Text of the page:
Hayley Bayliss, Marketing Executive at MMT Digital, explores the popularity of digital assistants such as Siri, Cortana and Google Now, and explains why marketers will need to adapt to this new way of searching
I am sure you are all aware that mobile searches have already overtaken desktop searches. The ease of picking up your mobile phone and tapping in your question is unbeatable when compared to searching on a desktop computer. Or so it seemed, because then came the introduction of the digital assistant, which has taken the ease of searching to a whole new level and made it a lot more fun!
Being able to ask your phone a question is nothing new. Already well established are Siri, Cortana and Google Now.
But there is an entrepreneur in America – part of a reasonably successful company called Facebook – who now wants to use digital assistants to improve his customers’ experiences with his product.
Facebook are currently testing their own personal assistant called M. Although not powered by voice commands, M will be available as part of the Facebook Messenger app and will be able to provide you with information and complete tasks for you. But more on that later…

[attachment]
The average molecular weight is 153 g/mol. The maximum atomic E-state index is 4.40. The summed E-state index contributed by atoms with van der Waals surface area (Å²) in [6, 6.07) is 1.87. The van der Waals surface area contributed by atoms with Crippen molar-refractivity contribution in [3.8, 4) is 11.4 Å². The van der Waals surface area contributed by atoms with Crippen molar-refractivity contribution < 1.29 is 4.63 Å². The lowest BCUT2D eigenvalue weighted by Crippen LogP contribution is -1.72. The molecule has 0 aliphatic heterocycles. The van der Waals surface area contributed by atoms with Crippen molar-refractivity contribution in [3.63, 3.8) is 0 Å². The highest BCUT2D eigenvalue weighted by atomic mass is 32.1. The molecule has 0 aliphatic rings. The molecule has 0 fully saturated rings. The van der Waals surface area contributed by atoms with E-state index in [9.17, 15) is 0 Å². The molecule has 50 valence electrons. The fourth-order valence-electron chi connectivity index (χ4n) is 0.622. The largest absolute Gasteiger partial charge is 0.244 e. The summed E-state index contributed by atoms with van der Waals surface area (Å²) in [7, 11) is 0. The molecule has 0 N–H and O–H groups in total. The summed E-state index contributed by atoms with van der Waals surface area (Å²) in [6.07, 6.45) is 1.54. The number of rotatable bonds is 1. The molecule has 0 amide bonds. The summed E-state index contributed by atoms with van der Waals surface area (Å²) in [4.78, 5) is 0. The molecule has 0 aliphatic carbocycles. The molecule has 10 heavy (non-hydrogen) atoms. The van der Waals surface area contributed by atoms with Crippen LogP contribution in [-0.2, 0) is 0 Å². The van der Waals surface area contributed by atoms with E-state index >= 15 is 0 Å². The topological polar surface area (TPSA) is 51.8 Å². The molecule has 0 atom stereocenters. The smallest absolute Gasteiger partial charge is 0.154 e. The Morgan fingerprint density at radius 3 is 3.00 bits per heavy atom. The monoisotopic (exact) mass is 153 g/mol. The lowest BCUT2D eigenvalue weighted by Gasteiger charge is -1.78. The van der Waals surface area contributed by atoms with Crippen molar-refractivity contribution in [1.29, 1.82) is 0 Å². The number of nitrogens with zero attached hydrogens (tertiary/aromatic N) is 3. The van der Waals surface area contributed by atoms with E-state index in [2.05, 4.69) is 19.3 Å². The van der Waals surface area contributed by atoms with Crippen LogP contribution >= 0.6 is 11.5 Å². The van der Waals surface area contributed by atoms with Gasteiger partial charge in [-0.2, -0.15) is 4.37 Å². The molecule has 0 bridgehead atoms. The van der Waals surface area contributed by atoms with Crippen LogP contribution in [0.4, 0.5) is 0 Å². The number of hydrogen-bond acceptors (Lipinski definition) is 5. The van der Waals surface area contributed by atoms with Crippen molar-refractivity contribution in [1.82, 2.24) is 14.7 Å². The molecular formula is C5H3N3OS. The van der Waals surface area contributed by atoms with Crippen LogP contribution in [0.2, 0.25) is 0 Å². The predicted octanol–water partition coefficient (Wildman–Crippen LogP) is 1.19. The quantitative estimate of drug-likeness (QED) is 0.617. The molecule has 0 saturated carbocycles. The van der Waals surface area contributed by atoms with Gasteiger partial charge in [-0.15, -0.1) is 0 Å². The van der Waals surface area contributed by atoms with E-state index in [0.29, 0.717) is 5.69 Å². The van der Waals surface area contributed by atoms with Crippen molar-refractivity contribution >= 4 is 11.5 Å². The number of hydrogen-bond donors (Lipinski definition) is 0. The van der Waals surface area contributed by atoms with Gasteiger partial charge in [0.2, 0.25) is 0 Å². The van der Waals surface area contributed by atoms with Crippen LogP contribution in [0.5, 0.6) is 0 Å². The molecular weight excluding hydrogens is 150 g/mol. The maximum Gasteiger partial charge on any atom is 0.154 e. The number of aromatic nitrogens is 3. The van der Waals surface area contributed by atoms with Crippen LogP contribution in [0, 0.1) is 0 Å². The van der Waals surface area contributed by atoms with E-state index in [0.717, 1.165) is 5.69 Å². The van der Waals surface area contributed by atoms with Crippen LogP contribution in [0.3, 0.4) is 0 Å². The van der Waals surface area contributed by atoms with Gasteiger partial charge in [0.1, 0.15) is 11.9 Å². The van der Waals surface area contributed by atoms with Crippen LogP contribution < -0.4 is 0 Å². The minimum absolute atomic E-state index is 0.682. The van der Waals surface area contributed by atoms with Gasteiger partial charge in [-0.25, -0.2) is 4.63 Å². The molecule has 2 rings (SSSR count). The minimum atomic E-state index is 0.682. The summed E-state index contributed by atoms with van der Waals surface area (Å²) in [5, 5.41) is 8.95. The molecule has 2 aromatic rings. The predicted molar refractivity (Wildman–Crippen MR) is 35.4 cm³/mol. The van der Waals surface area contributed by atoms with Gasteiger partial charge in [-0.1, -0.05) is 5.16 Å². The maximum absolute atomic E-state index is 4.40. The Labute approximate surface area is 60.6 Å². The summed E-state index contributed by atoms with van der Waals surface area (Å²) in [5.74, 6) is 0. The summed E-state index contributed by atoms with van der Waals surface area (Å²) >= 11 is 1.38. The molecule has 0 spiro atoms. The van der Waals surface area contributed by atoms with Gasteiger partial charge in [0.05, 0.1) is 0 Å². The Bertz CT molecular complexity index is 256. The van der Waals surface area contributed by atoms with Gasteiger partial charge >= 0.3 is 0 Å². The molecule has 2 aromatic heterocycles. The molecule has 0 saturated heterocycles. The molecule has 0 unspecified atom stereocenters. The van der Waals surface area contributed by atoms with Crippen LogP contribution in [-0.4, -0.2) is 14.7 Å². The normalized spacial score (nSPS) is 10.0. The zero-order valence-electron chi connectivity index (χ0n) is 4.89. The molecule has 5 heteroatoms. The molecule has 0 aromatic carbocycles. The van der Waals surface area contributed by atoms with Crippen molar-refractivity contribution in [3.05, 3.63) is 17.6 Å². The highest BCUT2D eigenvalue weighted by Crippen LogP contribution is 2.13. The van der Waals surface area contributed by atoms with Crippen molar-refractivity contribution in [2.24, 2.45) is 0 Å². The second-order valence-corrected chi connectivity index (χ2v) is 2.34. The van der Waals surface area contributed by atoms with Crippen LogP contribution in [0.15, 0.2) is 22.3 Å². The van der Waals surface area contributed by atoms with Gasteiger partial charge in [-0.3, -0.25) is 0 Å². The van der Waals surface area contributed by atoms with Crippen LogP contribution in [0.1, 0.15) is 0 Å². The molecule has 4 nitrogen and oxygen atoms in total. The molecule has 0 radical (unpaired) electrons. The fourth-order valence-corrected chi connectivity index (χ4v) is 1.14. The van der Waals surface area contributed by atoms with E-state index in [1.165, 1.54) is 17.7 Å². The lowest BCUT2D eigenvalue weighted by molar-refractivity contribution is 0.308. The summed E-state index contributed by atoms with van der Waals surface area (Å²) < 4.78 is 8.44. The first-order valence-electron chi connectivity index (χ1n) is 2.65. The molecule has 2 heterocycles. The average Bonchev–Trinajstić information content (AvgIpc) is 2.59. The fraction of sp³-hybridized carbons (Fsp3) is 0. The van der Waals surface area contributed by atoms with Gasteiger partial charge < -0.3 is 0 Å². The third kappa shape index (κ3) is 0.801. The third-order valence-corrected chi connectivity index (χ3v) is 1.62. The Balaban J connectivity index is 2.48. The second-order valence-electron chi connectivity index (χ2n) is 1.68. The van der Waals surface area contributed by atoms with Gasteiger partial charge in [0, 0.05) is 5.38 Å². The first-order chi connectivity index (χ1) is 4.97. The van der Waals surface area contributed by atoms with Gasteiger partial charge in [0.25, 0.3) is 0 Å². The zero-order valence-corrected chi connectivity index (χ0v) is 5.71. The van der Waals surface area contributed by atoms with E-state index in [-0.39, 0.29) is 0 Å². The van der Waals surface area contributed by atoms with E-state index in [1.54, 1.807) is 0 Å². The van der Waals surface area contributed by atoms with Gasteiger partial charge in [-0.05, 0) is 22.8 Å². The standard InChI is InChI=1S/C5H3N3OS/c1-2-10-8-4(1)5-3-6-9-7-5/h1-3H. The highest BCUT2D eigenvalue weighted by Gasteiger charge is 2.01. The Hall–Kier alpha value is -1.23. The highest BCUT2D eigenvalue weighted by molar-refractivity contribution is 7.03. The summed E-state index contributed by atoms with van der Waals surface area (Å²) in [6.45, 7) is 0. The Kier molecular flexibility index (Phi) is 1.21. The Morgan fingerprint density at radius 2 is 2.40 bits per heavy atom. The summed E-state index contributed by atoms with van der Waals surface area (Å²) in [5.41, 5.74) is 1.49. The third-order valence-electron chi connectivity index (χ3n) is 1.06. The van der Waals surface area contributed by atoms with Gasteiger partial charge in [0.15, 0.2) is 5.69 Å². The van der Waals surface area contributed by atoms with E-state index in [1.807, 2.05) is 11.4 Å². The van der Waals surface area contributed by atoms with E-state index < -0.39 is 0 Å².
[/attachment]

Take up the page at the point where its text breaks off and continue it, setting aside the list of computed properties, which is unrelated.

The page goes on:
What first appeared as a novelty asset on our phones is fast becoming the go-to search function, a lot easier (and wittier) than a standard internet search. This change in the way we search may well lead to changes in the way we optimise for searching.
So how do they work?
Digital assistants work in the same way as search engines but with some key differences that make them extremely user friendly.
They search online and offline. Windows Cortana, for example, will search files on your hard drive as well as the internet, so it can search through your saved documents and emails to find what you’re looking for.
Conversation is key
Having the ability to ask that burning question and hear your answer is the reason digital assistants are becoming so popular, as well as the human and often humorous tone of their answers. Take Siri for example. When asked the question, “What’s zero divided by zero?” it gives a long-winded answer before adding, “And you are sad that you have no friends”. Harsh, but this answer became an internet obsession and is just one of the many funny one-liners which Siri has up its sleeve ready to entertain users.
They get to know you better
Just as Google tailors its search results based on your previous habits, digital assistants go one step further. They keep an eye on your internet search history, your location and your general usage habits to give you a very personal user experience. Google Now, for example, can let you know when you should leave for the airport based on the information it has on your flight booking and your current location, so you don’t even need to ask! This is surely something which is only going to develop further and reduce the need for actively searching on Google.
They get straight to the point